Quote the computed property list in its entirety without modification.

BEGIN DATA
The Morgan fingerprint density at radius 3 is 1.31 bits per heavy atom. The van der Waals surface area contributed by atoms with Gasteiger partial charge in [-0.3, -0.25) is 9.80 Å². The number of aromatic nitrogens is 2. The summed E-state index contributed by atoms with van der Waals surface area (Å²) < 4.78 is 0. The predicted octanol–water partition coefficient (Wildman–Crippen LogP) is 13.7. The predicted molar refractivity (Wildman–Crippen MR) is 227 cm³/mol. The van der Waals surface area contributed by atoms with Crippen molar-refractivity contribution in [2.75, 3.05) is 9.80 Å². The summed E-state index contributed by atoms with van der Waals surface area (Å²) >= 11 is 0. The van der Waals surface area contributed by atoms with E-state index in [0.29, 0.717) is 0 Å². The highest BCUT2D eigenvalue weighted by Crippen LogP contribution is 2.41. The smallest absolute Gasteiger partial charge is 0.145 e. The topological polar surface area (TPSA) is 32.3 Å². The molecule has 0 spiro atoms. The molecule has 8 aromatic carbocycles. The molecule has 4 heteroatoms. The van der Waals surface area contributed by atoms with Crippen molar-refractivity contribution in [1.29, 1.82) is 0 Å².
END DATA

The Morgan fingerprint density at radius 3 is 1.31 bits per heavy atom. The van der Waals surface area contributed by atoms with Gasteiger partial charge in [-0.3, -0.25) is 9.80 Å². The number of aromatic nitrogens is 2. The summed E-state index contributed by atoms with van der Waals surface area (Å²) < 4.78 is 0. The predicted octanol–water partition coefficient (Wildman–Crippen LogP) is 13.7. The predicted molar refractivity (Wildman–Crippen MR) is 227 cm³/mol. The van der Waals surface area contributed by atoms with Crippen molar-refractivity contribution in [2.75, 3.05) is 9.80 Å². The summed E-state index contributed by atoms with van der Waals surface area (Å²) >= 11 is 0. The van der Waals surface area contributed by atoms with E-state index in [0.29, 0.717) is 0 Å². The highest BCUT2D eigenvalue weighted by Crippen LogP contribution is 2.41. The smallest absolute Gasteiger partial charge is 0.145 e. The topological polar surface area (TPSA) is 32.3 Å². The molecule has 0 spiro atoms. The molecule has 8 aromatic carbocycles. The molecule has 4 heteroatoms. The van der Waals surface area contributed by atoms with Crippen molar-refractivity contribution in [1.29, 1.82) is 0 Å².